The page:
CCI discusses future in poorly attended forum

Only five students attended the Committee on Community Interactions (CCI) all-campus forum last Wednesday. The forum was held to explain CCI’s progress and answer any questions that students had last Wednesday. Topics discussed included background on CCI and defining its plan of action, as well as specific issues about campus life raised by the five participants.
At the forum, CCI members handed out fliers with a list of statistics regarding satisfaction with various aspects of the Williams experience. These statistics were taken from the results of senior exit surveys from the past year. They reflected the diverse stances of various constituency groups on campus. For example, 30 percent of athletes reported that they were satisfied with the sense of community, while 13 percent of non-athletes agreed.
Mac Stone ’09, CCI chairman, stated that the goals of the forum were to obtain reactions to the senior exit survey results and to get student input on how best CCI could proceed.
One of the statistics stated that 62 percent of males and 64 percent of females felt the social atmosphere at Williams encourages excessive drinking. The attending students agreed that drinking was a particularly significant issue that needed to be addressed on a larger scale. Shayla Williams ’09, a Junior Advisor (JA) last year, pointed out that there are few effective ways to curb drinking. “What social opportunities are available, and what other options are there besides drinking?” Williams said.
Another topic discussed at the forum involved how best to emphasize what kinds of behavior simply aren’t acceptable. A JA attending the meeting noted that it’s a struggle to get people to understand why something is wrong, not just that it’s taboo.
CCI staff also discussed the Committee’s origins and future course of action. The group formed in response to the issues brought to the surface by last February’s Stand With Us movement, including a push by several members of the community for a social honor code. From its inception, it was intended to be an ad-hoc committee to be terminated eventually, formed to examine the way students interact with peers, faculty and staff at the College. It consists of eight students and four advisory faculty members. Six students serve as liaisons to constituency groups on campus, including JAs, athletes, religious groups, faculty, the Minority Coalition and Security.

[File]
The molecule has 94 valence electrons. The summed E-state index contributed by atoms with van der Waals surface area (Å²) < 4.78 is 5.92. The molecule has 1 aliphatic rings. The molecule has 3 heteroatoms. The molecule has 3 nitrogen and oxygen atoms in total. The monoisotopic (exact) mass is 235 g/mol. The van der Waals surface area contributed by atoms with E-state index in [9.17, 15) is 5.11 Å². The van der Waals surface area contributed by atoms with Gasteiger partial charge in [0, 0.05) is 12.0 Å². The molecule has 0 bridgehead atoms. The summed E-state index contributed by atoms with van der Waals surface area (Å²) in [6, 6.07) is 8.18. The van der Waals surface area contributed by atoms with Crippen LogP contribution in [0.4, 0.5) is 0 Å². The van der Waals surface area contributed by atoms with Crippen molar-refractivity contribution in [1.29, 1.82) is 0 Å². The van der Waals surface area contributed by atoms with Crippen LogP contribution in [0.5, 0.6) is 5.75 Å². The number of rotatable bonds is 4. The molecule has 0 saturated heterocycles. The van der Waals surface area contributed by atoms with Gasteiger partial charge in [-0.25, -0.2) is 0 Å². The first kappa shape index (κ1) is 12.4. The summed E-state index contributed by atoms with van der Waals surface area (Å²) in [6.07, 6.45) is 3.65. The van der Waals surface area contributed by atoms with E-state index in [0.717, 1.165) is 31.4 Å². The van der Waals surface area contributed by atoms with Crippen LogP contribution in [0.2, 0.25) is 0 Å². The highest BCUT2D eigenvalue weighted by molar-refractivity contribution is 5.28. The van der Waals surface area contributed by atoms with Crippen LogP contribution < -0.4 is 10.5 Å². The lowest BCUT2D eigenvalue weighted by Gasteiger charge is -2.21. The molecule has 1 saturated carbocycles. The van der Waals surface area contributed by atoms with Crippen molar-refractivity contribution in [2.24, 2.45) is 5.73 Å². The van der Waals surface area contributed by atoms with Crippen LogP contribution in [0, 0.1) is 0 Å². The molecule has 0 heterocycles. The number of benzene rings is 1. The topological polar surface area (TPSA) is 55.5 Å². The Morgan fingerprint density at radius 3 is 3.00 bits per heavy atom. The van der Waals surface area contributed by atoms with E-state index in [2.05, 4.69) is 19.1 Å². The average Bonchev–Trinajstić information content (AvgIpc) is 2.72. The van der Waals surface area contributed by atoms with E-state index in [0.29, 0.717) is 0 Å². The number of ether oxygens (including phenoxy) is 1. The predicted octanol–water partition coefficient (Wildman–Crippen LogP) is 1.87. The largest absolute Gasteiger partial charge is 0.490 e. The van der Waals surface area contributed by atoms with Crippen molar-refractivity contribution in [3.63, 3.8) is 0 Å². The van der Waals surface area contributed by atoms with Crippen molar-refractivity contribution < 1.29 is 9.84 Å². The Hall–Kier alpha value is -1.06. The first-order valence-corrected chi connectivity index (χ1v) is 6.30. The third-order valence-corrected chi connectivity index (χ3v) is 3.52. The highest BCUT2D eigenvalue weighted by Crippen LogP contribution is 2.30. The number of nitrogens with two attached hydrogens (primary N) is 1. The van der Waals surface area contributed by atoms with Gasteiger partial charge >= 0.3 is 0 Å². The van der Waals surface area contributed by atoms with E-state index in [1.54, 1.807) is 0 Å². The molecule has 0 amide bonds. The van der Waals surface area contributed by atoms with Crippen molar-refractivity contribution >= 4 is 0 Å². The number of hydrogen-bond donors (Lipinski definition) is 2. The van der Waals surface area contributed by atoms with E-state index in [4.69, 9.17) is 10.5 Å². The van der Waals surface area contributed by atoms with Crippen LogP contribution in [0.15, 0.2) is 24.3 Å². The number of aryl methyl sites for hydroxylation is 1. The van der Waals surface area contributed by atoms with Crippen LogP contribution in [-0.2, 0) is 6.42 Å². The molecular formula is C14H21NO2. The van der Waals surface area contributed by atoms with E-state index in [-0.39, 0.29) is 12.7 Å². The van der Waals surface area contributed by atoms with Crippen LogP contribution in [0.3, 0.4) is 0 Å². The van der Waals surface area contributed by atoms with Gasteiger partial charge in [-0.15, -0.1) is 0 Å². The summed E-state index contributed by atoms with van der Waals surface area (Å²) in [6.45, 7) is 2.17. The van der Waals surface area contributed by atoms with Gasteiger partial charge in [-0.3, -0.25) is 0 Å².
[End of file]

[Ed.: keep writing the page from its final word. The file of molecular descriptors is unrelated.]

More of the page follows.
In order to determine what problems to address, CCI began by analyzing institutional research and conducting interviews with the constituency groups. CCI has also been examining the results of senior exit surveys, a selection of which were included in the handout distributed at the forum.
After beginning to conduct interviews on their own, CCI realized that Christina Cruz, a research analyst in the Office of the Vice President of Strategic Planning and Institutional Diversity, had been conducting research on these same issues via interviews with student groups on campus. With this overlap, CCI halted its interview process to evaluate the professional interviews. “We don’t know what our role is relative to the professional research,” Stone said.
On Thursday, CCI met with Cruz to discuss ways in which students could be involved in this research. The group decided that it would continue with its investigations, while focusing on areas that do not overlap with Cruz’s work. “Ms. Cruz will be at CCI’s next meeting to discuss the specifics of where her research ends and where ours will begin, so we don’t have that information as of yet,” Stone said.
Currently, CCI has not moved beyond the first step of its mandate, which was to determine its purpose by Oct. 15, at which point CC would have voted on whether or not the Committee should continue its work. According to Stone, CCI has not been able to satisfactorily determine or focus on any specific systemic issues. “There are definitely a lot of intangibles. It’s difficult to address a culture of inherent ways that people think,” Stone said.

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